Is it the type of fat or is it something in processed foods, or a lack in our diet?
    Thanks. Kevin

  12. Kevin –

    Good questions.

    Here’s a question to consider — did your great-grandparents or great-great-grandparents die of heart attacks? If you look into it, you’ll find the answer is no.

    Both your parents and grandparents were (I’m guessing) born after the introduction of industrial foods like Crisco and margarine. Heart attacks were non-existent until the late-1800s or early 1900s. They did not become commonplace until the middle of the last century.

    Paul Dudley White was President Eisenhower’s personal physician in the fifties when the president had two heart attacks. White was a Harvard educated heart specialist. He’d published a textbook titled Heart Disease in 1943. In that book, Dr. White wrote, “When I graduated from medical school in 1911, I had never heard of coronary thrombosis.”

    Now this was the President’s doctor. The reason he’d never heard of coronary thrombosis in 1911 was because the first article about it, detailing four unusual cases of this new phenomenon, was published in the Journal of the American Medical Association in 1912. Source

    Crisco was introduced in 1911. It was originally made of hydrogenated cottonseed oil produced by brothers-in-law Procter & Gamble in an attempt to use up the cottonseed oil they had been using to make candles when the candle business dried up after the advent of electricity. They had invested in a lot of cotton plantations, and subsequently used the leftover cottonseeds (which otherwise they would have had to pay to have someone haul away) to make oil which they used to make candles. When people no longer needed candles to light their homes, Procter & Gamble figured out a way to salvage their investment — they marketed the cottonseed oil as food.

    When William Procter and James Gamble started the company Procter & Gamble they hired chemist Edwin C. Kayser and developed the process to hydrogenate cottonseed oil, which ensures the shortening remains solid at normal storage temperatures. The initial purpose was to create a cheaper substance to make candles than the expensive animal fats in use at the time. The candle market began to diminish with the introduction of electricity and, since the product looked like lard, they began selling it as a food. This product became known as Crisco, with the name deriving from the initial sounds of the expression “crystallized cottonseed oil”. Source: Wikipedia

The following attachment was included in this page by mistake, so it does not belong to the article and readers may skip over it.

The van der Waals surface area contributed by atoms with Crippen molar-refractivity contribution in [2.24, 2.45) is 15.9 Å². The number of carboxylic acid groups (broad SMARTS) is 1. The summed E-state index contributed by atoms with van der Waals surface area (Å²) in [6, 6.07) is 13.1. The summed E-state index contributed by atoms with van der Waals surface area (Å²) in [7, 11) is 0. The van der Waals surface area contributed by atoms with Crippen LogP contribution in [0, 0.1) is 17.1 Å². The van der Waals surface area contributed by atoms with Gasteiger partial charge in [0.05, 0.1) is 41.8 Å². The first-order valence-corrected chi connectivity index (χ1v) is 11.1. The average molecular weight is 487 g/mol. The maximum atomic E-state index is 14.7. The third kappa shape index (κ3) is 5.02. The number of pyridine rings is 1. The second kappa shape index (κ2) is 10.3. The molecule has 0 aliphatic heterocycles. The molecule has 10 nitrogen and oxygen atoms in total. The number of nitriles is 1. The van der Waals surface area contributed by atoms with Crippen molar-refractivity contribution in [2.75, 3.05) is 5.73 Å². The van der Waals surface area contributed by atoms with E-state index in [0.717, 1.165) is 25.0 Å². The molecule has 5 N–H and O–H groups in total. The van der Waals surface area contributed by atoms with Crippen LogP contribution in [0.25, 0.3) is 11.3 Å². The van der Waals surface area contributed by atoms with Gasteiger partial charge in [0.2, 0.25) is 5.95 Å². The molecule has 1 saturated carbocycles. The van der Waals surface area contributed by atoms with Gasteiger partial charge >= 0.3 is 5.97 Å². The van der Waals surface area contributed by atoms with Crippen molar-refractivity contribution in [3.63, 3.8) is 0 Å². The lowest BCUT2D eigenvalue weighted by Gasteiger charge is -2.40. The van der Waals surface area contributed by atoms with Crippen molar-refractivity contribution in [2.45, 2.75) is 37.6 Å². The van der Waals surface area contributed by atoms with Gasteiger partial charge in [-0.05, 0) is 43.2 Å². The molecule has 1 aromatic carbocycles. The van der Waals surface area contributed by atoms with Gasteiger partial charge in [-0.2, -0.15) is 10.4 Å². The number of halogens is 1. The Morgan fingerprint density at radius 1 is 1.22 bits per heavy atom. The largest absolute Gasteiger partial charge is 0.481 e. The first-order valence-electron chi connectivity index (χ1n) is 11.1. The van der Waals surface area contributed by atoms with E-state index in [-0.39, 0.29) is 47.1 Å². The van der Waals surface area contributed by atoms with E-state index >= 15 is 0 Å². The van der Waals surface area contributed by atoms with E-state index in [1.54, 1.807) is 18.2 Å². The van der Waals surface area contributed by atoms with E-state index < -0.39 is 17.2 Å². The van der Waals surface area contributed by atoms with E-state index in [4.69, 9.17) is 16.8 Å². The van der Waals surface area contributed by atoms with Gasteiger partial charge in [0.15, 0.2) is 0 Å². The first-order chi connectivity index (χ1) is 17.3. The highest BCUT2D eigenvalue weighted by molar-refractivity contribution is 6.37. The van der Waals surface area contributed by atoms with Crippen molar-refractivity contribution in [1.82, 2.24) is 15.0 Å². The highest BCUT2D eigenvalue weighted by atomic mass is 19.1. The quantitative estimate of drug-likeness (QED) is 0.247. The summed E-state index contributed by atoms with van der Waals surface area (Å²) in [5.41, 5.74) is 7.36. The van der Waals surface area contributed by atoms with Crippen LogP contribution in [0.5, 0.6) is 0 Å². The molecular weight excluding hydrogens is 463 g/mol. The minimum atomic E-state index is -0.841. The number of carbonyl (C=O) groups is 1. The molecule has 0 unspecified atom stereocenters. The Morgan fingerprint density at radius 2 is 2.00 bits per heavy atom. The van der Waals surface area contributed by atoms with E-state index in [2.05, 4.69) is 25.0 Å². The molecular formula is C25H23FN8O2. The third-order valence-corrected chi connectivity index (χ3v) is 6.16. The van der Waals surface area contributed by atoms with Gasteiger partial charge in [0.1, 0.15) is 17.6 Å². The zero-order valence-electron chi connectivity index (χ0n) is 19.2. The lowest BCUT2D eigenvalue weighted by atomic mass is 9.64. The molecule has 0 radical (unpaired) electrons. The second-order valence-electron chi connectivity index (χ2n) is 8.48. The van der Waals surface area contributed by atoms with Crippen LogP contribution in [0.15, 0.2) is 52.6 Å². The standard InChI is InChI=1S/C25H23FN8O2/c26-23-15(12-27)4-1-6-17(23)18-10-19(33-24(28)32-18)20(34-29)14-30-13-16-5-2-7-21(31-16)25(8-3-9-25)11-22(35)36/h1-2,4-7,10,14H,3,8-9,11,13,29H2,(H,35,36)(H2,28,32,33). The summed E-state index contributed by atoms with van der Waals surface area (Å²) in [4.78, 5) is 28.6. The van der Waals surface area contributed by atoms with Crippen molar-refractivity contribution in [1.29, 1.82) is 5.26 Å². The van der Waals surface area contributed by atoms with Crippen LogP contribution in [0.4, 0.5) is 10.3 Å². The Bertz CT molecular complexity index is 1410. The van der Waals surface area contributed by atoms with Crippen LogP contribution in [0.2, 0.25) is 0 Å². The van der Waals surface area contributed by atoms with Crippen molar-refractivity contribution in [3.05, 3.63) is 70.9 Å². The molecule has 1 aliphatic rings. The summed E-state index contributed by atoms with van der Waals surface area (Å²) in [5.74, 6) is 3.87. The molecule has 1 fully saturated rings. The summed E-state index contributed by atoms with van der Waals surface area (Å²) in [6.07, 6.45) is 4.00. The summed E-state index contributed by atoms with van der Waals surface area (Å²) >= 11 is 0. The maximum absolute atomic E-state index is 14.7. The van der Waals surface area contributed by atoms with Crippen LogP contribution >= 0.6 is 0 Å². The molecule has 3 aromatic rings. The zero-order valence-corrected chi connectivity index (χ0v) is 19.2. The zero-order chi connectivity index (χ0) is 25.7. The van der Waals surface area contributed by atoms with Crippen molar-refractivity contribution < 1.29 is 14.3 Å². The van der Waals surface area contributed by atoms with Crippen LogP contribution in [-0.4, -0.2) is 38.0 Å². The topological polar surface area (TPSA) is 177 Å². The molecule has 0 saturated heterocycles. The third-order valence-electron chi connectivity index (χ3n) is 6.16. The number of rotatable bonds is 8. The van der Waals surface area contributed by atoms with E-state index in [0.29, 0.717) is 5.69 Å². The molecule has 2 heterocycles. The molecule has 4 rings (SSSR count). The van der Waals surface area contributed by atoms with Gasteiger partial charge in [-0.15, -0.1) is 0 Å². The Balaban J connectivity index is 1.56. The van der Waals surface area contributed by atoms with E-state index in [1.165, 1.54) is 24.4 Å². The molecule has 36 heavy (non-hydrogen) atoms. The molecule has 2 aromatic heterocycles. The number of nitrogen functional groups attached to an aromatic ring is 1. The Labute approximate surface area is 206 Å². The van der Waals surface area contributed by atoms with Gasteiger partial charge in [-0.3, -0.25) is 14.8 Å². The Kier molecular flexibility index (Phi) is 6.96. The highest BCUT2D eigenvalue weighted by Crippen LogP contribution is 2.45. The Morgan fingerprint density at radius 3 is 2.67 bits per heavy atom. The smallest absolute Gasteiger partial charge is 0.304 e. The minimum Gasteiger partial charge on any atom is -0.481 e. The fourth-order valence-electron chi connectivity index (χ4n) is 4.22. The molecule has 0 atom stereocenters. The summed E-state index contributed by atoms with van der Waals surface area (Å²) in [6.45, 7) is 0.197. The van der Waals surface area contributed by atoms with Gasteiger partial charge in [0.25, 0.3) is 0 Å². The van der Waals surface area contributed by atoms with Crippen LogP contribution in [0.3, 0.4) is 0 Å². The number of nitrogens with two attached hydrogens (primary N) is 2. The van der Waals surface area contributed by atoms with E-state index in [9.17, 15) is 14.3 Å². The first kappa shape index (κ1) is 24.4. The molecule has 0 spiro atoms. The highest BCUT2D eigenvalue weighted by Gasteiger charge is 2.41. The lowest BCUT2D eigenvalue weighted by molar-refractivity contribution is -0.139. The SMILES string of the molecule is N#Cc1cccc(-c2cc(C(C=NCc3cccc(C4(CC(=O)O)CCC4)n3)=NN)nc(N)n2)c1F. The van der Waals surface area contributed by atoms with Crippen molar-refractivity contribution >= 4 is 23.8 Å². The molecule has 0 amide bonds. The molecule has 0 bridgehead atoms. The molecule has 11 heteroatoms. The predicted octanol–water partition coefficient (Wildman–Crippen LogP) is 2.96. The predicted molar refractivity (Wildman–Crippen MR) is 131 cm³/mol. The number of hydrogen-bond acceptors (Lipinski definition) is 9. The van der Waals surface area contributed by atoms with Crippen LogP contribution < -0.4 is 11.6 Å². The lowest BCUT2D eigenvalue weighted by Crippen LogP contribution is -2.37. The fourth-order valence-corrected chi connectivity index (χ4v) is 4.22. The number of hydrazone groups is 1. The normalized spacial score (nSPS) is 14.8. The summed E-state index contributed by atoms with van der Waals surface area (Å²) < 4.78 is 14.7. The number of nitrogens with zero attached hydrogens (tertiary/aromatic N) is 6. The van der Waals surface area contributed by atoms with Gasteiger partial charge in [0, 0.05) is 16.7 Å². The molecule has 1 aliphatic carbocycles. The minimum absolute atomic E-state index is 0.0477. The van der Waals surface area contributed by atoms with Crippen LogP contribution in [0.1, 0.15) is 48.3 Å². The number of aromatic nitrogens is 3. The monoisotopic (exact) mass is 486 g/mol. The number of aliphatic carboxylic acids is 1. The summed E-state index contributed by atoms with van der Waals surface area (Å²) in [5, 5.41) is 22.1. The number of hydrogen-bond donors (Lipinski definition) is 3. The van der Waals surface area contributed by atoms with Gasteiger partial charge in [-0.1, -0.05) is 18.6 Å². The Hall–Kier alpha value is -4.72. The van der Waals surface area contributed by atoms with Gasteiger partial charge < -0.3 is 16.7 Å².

This practice of turning industrial waste products into food has continued over the past century — we’ve seen the same thing happen with margarine and more recently, high-fructose corn syrup and soy milk and other modern soy products.

    I could write a whole post about this but to me, if the diet of most people a couple hundred years ago was not causing heart attacks, and now our diet is causing heart attacks (number one killer worldwide), and considering the fact that our diet has radically changed in the past hundred years, why wouldn’t we question our modern diet? Why would we listen to doctors telling us to eat low-fat diets and cut out saturated fats?

    If you look at a cookbook from the 1800s or early 1900s, all the recipes contained plenty of butter, cream, lard, beef tallow and other saturated fats. They also ate plenty of eggs, fatty meats and seafood and whole raw milk.

    One other thing to consider — vitamin K2 used to be very prominent in our diet. It is primarily found in the organs, fat and eggs from animals on pasture. Animals today are kept in confinement and their fat, eggs and organs contain considerably less vitamin K2.

    Vitamin K2 is what helps the calcium know where to go in the body. Doesn’t matter how much calcium you ingest — if you don’t get enough K2, your body won’t deposit it where it needs to go — in the bones and the teeth. Instead the body deposits the calcium in the organs.

    This is a possible and very likely explanation for why so many people today have heart disease (calcium deposits in the heart), Alzheimer’s and stroke (possibly caused by calcium deposits in the brain), kidney stones (calcium deposits in the kidneys), as well as weak bones, osteoporosis and hip fractures.

    I think this is why people like Michael Pollan recommends that we eat “real food” — he says we should only eat foods that would be recognizable to our great-grandparent. Not our grandparent — but our GREAT-grandparent.

    For more info on vitamin K2 and following a pre-industrial diet of real food, check out the Weston A. Price Foundation.

    1. that is interesting. I guess I have never thought of doing research on how crisco came in to being……….it’s just a by-product………. waste. makes me mad the way they dont’ care about health, it’s all about money!!

  13. I think white flour and white sugar are bigger culprits w/ cholesterol than fats. course hydrogenated fats are poison.